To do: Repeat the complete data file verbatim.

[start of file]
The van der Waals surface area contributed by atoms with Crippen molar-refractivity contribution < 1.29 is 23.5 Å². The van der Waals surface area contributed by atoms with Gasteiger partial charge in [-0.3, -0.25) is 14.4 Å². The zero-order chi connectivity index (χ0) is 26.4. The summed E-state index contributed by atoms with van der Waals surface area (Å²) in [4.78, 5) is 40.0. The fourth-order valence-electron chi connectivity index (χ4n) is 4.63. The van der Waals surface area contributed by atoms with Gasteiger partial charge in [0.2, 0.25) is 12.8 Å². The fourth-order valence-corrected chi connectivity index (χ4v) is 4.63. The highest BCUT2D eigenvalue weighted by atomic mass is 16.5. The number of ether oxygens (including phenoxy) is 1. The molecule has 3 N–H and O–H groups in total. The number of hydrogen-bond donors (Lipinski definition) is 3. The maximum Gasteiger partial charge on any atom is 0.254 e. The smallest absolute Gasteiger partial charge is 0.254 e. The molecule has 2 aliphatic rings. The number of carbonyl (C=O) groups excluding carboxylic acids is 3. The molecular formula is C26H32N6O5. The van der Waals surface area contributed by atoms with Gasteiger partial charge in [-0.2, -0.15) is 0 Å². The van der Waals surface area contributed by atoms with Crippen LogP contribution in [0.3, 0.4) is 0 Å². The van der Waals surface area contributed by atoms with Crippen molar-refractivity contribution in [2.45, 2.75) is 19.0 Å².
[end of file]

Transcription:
The van der Waals surface area contributed by atoms with Crippen molar-refractivity contribution < 1.29 is 23.5 Å². The van der Waals surface area contributed by atoms with Gasteiger partial charge in [-0.3, -0.25) is 14.4 Å². The zero-order chi connectivity index (χ0) is 26.4. The summed E-state index contributed by atoms with van der Waals surface area (Å²) in [4.78, 5) is 40.0. The fourth-order valence-electron chi connectivity index (χ4n) is 4.63. The van der Waals surface area contributed by atoms with Gasteiger partial charge in [0.2, 0.25) is 12.8 Å². The fourth-order valence-corrected chi connectivity index (χ4v) is 4.63. The highest BCUT2D eigenvalue weighted by atomic mass is 16.5. The number of ether oxygens (including phenoxy) is 1. The molecule has 3 N–H and O–H groups in total. The number of hydrogen-bond donors (Lipinski definition) is 3. The maximum Gasteiger partial charge on any atom is 0.254 e. The smallest absolute Gasteiger partial charge is 0.254 e. The molecule has 2 aliphatic rings. The number of carbonyl (C=O) groups excluding carboxylic acids is 3. The molecular formula is C26H32N6O5. The van der Waals surface area contributed by atoms with Gasteiger partial charge in [-0.2, -0.15) is 0 Å². The van der Waals surface area contributed by atoms with Crippen LogP contribution in [0.3, 0.4) is 0 Å². The van der Waals surface area contributed by atoms with Crippen molar-refractivity contribution in [2.45, 2.75) is 19.0 Å².